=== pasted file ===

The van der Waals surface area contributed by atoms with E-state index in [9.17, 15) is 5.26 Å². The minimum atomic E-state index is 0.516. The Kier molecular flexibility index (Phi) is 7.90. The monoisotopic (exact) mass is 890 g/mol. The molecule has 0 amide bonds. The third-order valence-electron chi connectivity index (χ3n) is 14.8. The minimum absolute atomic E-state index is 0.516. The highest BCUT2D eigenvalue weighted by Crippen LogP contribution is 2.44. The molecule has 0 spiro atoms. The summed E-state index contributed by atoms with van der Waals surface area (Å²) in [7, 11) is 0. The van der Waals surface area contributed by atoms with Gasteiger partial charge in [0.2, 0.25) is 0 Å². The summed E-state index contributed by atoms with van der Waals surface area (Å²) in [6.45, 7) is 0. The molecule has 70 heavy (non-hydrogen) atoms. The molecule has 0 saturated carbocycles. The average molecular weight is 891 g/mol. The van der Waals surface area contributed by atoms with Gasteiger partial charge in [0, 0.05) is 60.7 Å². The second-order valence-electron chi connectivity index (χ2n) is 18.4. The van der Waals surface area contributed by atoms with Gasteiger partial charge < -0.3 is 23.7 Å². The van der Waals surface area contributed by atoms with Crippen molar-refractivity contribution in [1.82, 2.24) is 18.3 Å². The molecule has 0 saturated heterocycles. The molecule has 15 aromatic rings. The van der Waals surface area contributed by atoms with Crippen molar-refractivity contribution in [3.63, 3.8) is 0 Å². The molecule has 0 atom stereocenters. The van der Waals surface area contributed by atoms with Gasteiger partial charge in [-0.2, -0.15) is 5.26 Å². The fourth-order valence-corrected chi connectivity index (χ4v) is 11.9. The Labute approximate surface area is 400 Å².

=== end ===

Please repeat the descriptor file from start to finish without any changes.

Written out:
The van der Waals surface area contributed by atoms with E-state index in [9.17, 15) is 5.26 Å². The minimum atomic E-state index is 0.516. The Kier molecular flexibility index (Phi) is 7.90. The monoisotopic (exact) mass is 890 g/mol. The molecule has 0 amide bonds. The third-order valence-electron chi connectivity index (χ3n) is 14.8. The minimum absolute atomic E-state index is 0.516. The highest BCUT2D eigenvalue weighted by Crippen LogP contribution is 2.44. The molecule has 0 spiro atoms. The summed E-state index contributed by atoms with van der Waals surface area (Å²) in [7, 11) is 0. The van der Waals surface area contributed by atoms with Gasteiger partial charge in [0.2, 0.25) is 0 Å². The summed E-state index contributed by atoms with van der Waals surface area (Å²) in [6.45, 7) is 0. The molecule has 70 heavy (non-hydrogen) atoms. The molecule has 0 saturated carbocycles. The average molecular weight is 891 g/mol. The van der Waals surface area contributed by atoms with Gasteiger partial charge in [0, 0.05) is 60.7 Å². The second-order valence-electron chi connectivity index (χ2n) is 18.4. The van der Waals surface area contributed by atoms with Gasteiger partial charge < -0.3 is 23.7 Å². The van der Waals surface area contributed by atoms with Crippen molar-refractivity contribution in [1.82, 2.24) is 18.3 Å². The molecule has 0 saturated heterocycles. The molecule has 15 aromatic rings. The van der Waals surface area contributed by atoms with Crippen molar-refractivity contribution in [3.63, 3.8) is 0 Å². The molecule has 0 atom stereocenters. The van der Waals surface area contributed by atoms with Gasteiger partial charge in [-0.2, -0.15) is 5.26 Å². The fourth-order valence-corrected chi connectivity index (χ4v) is 11.9. The Labute approximate surface area is 400 Å².